Tsotsi (2005): Presley Chweneyagae's eyes

When we first meet him in his bleak Soweto slum, the young gangster nicknamed Tsotsi (“thug”) is little more than a predatory animal. Like a panther, he dispassionately stalks and pounces upon his victims, taking their belongings and, if need be, their lives. He seems so devoid of human emotion that it would be a stretch to find him wicked or evil.

Tsotsi (movie): Gang membersAs we come to learn, life has been brutal to Tsotsi. He is without family and has suffered extreme deprivations. His small gang is his only remaining tie to mankind and, after they share in a particularly chilling kill, one of them wonders whether Tsotsi has any trace of decency left, or whether he even remembers his given name. Then one night, as the result of a savage carjacking in a wealthy neighborhood, Tsotsi comes into unexpected possession of an infant boy. The rest of the movie is spent observing his handling of this delicate and vulnerable loot, and the reassessments he is forced to make as he reconnects with the human race.

Tsotsi is based on the novel of the same name by Athol Fugard. The movie was written and directed by Gavin Hood, of whom I had not previously heard. His film is powerful in its straightforwardness, beautiful despite its miserable landscape, and consise in its storytelling. No words or shots are wasted here. The camera lingers exactly as long as it needs to, permitting the things communicated in silence just enough beats to hit home.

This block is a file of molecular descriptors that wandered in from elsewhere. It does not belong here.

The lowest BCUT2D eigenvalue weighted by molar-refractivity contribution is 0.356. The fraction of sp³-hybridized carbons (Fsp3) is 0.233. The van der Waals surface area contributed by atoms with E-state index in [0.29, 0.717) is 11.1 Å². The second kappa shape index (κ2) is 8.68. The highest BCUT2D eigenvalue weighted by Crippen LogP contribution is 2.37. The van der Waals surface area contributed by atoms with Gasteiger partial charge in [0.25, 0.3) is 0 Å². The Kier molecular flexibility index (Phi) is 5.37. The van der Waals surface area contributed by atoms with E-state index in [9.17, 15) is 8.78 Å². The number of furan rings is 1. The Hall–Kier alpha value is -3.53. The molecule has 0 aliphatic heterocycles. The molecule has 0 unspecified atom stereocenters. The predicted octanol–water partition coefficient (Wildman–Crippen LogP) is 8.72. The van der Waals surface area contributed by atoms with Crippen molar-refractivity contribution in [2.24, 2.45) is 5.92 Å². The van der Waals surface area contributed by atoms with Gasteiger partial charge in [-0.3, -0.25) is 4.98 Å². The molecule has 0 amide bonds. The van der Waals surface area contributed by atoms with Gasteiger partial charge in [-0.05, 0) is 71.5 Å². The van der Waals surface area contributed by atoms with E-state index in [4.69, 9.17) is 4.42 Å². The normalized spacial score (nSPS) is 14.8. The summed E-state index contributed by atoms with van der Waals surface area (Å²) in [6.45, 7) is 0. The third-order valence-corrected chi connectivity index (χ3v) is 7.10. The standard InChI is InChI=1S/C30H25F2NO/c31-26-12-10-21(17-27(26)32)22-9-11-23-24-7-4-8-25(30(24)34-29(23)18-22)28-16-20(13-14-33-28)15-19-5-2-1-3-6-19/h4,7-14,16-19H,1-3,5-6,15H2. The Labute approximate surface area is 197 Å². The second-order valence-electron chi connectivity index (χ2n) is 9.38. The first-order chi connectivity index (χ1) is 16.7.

In the title role — his first in the movies — Presley Chweneyagae does not have much to say, and the character he plays is not expressive. Nevertheless, Chweneyagae powerfully conveys Tsotsi’s instinctive aggression and reclusion through his body language and eyes as he slinks through township streets and train stations.

Tostsi (movie, 2005): Terry PhetoCountering this wild isolation with her tenderness and compassion is Terry Pheto, who plays Miriam, a widowed mother, seamstress, and aspiring artist who creates mobiles from rusted metal and glass. She cautiously beams her nurturing femininity in Tsotsi’s direction, and her gestures, her words, her art, and her pleasant home give him alternatives to consider.

Tsotsi is not an overt “message” movie, but it holds vital lessons for our ruthless and violent world. This is high-quality work, neatly made, and engaging both to watch and to listen to (for its vibrant soundtrack and fascinating languages). It’s startling to think of how little of this part of the world we have seen in the movies. I liked it very much, and rate it four out of five stars at Netflix.